The Kiev Voivodeship (Polish: Województwo kijowskie, Ukrainian: Київське воєводство) was a unit of administrative division and local government in the Grand Duchy of Lithuania from 1471 until 1569 and of the Crown of the Kingdom of Poland from 1569 until 1793, as part of Lesser Poland Province of the Polish Crown.
It was the biggest voivodeship of the Polish-Lithuanian Commonwealth, covering, among others, the land of Zaporizhian Cossacks. Under the order of King Casimir Jagiellon, it had replaced the former Principality of Kiev, ruled by Lithuanian princes from two families (House of Algirdas and Olshansky family). Its first administrative center was Kiev, but when the city was given to Imperial Russia in 1667 by Treaty of Andrusovo, the capital moved to Zhytomyr (Żytomierz), where it remained until 1793.
Zygmunt Gloger in his monumental book Historical Geography of the Lands of Old Poland provides this description of the Kijow Voivodeship:
“According to Nestor the Chronicler, the Land of Kijow by the Dniepr river was inhabited by a Slavic tribe of eastern Polans (...) In 988, Prince Vladimir the Great accepted Christianity, building first churches in Kijow. The city prospered, and was at its height, when Boleslaw Chrobry captured it in 1018 (...) After Yaroslav the Wise divided Rus among his five sons, the Land of Kijow lost its importance, and in 1240, the city was captured by the Mongols of Batu Khan. In the early 1300s, Kijow was seized by Gediminas, remaining in Lithuanian hands for many years (...) In 1471, King Kazimierz Jagiellonczyk named the first voivode of Kijow, Martynas Gostautas, turning the Duchy of Kijow into a voivodeship. Following the 1569 Union of Lublin, Kijow Voivodeship was transferred into the Crown of the Kingdom of Poland, in which it remained unchanged until December 30, 1667, when in the Truce of Andrusovo, Kijow was seized by the Tsardom of Russia (...) As a result, Kijow Voivodeship lost much of its territory, including the Left-bank Ukraine (...)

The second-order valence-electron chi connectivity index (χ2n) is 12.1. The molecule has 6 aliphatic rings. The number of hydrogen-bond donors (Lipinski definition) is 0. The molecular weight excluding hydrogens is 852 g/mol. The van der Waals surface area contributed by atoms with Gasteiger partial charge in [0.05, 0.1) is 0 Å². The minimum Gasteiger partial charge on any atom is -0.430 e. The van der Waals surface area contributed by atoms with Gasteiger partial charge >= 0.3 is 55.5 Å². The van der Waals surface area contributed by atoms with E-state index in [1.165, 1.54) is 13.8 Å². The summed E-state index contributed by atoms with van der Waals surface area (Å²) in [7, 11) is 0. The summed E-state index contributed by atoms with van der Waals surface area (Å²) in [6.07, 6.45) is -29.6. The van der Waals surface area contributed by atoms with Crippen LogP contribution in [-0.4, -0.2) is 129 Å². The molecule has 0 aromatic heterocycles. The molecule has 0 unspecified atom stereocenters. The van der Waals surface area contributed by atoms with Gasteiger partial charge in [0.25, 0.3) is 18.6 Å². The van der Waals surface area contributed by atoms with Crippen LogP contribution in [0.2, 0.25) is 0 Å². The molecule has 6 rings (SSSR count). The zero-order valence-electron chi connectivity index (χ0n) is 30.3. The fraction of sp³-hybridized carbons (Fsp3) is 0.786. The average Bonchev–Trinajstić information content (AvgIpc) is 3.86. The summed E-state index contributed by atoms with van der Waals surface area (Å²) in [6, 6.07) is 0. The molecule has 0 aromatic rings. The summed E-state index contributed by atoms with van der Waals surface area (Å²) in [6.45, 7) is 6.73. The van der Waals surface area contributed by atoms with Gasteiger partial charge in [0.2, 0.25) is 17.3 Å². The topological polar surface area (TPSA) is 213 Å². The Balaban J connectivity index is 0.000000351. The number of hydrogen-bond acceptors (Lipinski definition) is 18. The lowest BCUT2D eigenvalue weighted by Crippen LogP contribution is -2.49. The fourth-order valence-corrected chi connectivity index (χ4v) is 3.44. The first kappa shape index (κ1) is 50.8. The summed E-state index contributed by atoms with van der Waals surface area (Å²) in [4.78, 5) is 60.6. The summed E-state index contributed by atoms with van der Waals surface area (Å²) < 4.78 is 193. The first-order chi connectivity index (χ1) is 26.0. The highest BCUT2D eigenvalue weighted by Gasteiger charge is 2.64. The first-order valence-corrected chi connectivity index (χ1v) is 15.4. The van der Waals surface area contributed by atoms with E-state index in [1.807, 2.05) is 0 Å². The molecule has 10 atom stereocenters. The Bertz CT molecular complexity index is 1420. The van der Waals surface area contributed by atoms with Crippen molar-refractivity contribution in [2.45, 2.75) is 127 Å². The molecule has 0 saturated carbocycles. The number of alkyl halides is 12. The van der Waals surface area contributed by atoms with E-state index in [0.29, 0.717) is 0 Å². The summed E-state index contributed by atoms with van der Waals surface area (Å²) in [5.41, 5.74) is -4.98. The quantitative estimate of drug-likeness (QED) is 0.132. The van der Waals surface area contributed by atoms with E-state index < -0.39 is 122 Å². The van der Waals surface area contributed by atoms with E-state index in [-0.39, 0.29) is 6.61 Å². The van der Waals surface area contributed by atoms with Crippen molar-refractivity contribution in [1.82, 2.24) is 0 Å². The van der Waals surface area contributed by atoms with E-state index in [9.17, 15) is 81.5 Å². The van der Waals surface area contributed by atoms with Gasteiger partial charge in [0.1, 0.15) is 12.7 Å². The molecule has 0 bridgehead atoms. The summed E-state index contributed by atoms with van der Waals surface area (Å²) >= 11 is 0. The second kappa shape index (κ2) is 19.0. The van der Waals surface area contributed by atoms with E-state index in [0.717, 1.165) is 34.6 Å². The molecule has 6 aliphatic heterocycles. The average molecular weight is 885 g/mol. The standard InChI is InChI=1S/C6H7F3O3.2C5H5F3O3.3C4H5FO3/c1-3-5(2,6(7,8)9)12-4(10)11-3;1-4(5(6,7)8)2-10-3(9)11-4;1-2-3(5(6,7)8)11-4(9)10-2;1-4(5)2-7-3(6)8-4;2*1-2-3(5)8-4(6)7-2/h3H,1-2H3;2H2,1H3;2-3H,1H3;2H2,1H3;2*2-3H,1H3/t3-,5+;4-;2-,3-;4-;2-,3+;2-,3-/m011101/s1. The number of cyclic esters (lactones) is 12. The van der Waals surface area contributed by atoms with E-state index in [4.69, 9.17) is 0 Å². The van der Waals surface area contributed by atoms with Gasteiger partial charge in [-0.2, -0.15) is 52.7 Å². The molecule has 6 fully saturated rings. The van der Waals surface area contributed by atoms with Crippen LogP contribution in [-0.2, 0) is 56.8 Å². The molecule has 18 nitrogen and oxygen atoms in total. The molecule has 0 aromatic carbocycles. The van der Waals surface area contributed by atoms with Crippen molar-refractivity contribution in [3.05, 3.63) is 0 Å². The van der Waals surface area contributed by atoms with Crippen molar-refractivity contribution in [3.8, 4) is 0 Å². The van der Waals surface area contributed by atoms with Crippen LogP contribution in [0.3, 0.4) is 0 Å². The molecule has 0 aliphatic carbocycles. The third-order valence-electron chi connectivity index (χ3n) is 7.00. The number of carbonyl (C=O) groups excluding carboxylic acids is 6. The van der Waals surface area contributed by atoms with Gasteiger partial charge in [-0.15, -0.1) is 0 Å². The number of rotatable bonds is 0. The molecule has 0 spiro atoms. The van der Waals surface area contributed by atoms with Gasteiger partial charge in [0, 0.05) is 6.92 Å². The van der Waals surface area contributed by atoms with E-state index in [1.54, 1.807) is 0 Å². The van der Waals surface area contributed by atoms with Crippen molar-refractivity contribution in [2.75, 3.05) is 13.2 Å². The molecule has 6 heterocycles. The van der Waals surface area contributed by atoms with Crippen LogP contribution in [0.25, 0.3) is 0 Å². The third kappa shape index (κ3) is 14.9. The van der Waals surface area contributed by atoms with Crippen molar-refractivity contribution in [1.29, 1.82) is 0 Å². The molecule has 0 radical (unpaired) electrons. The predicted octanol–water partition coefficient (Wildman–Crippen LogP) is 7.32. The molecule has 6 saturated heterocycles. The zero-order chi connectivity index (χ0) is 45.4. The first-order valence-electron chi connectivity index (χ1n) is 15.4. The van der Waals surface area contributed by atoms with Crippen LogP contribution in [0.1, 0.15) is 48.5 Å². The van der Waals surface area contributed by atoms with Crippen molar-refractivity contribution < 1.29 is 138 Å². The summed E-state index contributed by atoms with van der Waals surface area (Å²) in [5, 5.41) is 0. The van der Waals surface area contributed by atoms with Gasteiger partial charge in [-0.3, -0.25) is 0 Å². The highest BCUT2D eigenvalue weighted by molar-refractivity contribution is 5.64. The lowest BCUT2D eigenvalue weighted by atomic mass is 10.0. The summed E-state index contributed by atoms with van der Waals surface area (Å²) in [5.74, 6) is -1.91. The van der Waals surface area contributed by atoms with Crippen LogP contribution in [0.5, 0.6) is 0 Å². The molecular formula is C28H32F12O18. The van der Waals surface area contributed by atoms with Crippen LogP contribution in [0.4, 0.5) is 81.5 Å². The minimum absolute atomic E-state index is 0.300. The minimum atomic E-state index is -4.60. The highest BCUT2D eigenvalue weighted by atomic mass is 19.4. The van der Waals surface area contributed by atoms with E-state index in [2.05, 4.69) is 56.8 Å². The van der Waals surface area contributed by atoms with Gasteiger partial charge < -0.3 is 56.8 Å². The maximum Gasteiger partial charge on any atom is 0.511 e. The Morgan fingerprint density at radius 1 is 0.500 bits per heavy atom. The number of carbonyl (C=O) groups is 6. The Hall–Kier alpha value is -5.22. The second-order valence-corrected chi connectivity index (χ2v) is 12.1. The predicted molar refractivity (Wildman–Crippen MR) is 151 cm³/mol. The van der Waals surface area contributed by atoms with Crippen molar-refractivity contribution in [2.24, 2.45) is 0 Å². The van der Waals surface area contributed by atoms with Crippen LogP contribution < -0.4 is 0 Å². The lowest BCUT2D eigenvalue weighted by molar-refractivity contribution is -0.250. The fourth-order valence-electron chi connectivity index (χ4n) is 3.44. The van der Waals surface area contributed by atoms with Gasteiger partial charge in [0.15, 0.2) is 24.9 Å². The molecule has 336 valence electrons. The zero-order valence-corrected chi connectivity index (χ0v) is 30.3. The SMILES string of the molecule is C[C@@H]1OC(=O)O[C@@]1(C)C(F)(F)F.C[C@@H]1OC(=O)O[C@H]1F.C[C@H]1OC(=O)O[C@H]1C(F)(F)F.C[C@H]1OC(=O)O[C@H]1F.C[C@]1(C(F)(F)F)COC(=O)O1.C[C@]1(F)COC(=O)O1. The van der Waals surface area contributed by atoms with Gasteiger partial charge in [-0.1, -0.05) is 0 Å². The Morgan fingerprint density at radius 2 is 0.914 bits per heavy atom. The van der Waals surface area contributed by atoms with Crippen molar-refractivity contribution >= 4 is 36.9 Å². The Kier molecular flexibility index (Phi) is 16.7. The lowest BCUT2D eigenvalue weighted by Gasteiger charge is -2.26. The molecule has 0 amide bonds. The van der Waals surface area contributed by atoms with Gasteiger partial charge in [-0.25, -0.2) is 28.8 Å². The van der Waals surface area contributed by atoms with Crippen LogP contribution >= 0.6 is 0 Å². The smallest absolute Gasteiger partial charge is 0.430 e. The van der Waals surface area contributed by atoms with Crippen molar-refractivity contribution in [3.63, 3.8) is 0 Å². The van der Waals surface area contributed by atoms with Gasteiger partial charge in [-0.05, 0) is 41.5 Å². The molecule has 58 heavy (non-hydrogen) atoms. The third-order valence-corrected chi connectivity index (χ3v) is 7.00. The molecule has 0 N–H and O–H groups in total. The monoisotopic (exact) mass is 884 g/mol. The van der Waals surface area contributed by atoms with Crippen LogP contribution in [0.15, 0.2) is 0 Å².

The Duchy of Kijow, conquered by Gediminas, never had established and precise borders. It stretched along both banks of the Dniepr river, from the area of Mozyr in the north, almost to the Black Sea in the south. Its southern and eastern borders went through vast steppes, in areas either depopulated or sparsely inhabited. In the east, Kijow Voivodeship ended in a desert, reaching as far east as the ancient Muravsky Trail, which marked it border (...)
During Lithuanian rule, Kijow Voivodeshipwas divided into the following counties: Mozyr, Lubecz, Czarnobyl, Owrucz, Zytomierz, Kijow, Oster, Kaniow, and Czerkasy. After the Union of Lublin, only three counties were left: those of Kijow, Zytomierz and Owrucz, and remaining towns became seats of districts. Sejmiks took place at the capitals of the three counties, with six deputies elected to the Sejm, two deputies to the Lesser Poland Tribunal (...) Kijow Voivodeship had three senators: the Bishop of Kijow, the Voivode and the Castellan of Kijow. Starostas resided in several locations, such as Zytomierz, Owrucz, Biala Cerkiew, Boguslaw, Czehryn, Czerkasy, Kaniow, Korsun, Trechtymirow, and other (...) Before the year 1667, Polish Ukraine, with two voivodeships, Kijow and Braclaw, occupied the enormous area, estimated at 4,700 sq. miles, which was twice as much as Congress Poland, and three times as much as Galicia (...) Ukrainian lands were divided into three geographical provinces: